NEXT: When I was a kid, “Nights In White Satin” scared me. You?
The lights came on. Walter’s record player crackled to life with classic prog rock – “Nights In White Satin” by The Moody Blues. Walter and Astrid got gleefully busy with the laser. Peter and Etta returned from their successful mission, and she beelined for Gale. She cuffed him, prepped him for transport to The Resistance. Olivia appealed for mercy. Etta mocked her compassion – and her gullibility. Gale was a trained liar, she argued. He didn’t have a son. He made up the whole story to push Olivia’s buttons – to bring about this very moment, in which she would plead on his behalf. “He saw in your eyes a weakness – that you could be manipulated,” Etta said. Let him go?! Pfff. “That ain’t going to happen, sweetheart!” she said sarcastically, sounding somewhat like her father. Olivia screwed on her concerned-disappointed mom face. She said that after Etta disappeared, she hoped that whatever had happened to her, she wouldn’t become hardened by the experience. Oh, well.
“This is the world,” Etta said, her words oozing with ugly-chilling cynicism. “It is what it is.”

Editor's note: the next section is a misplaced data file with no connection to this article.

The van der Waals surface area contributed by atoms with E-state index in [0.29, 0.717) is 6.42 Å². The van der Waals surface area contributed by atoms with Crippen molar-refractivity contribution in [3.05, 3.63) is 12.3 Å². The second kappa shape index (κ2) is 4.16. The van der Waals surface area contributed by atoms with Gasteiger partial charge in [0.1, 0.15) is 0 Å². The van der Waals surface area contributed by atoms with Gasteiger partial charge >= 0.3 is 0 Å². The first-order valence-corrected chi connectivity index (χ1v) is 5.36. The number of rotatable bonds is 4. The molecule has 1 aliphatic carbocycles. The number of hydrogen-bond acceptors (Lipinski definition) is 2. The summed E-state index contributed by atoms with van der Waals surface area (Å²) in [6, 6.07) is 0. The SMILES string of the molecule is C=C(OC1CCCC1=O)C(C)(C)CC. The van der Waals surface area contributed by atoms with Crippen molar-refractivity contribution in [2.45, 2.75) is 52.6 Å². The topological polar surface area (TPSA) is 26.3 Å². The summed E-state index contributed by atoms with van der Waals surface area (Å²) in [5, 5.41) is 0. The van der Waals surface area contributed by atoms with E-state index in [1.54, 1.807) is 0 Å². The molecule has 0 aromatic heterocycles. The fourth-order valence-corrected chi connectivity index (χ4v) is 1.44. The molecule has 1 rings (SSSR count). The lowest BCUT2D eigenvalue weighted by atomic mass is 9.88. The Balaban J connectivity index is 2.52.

And in this way, the future darkens.
Etta once again left Olivia alone with Gale. Once again, Gale made a play his survival by offering proof of his sincerity. His address. “143 Dunstable Street, #7.” His son’s name. “Oscar.” He asked Olivia if she believed him. She said she did. Olivia didn’t have time in this episode to check out Gale’s story – but I suspect in an episode to come, she will.
Etta drove an unconscious Gale to a remote location. Not to Resistance HQ, as stated. A field. In the middle of nowhere. A Fringe-verse Miller’s Crossing or Pine Barrens. Gale woke up, saw Etta standing there, gun drawn. She called bulls—t on his story. “You don’t have a son, do you?” Gale said no, he didn’t. Gale said everything Etta suspected of him was true. He didn’t join the Loyalists because he wanted to protect his family. He joined because he was a coward. Or so he said.
Etta stared at him with those dead blue eyes….
And she let him go.
Gale was what-the-what? shocked. Mercy? From a hardened Elektra who had deemed his saggy Foggy Nelson ass unworthy of even a single tear? And I don’t even have to give you a blubbery “Look into your heart?” speech? (A Doc Jensen No-Prize if you grok my tortured reference. To everyone else: An apology.) It was too good to be true…
Why is why, when he began to walk away, I thought for sure that Etta was going to shoot him in the back. And you know what? I think Gale suddenly thought the same damn thing…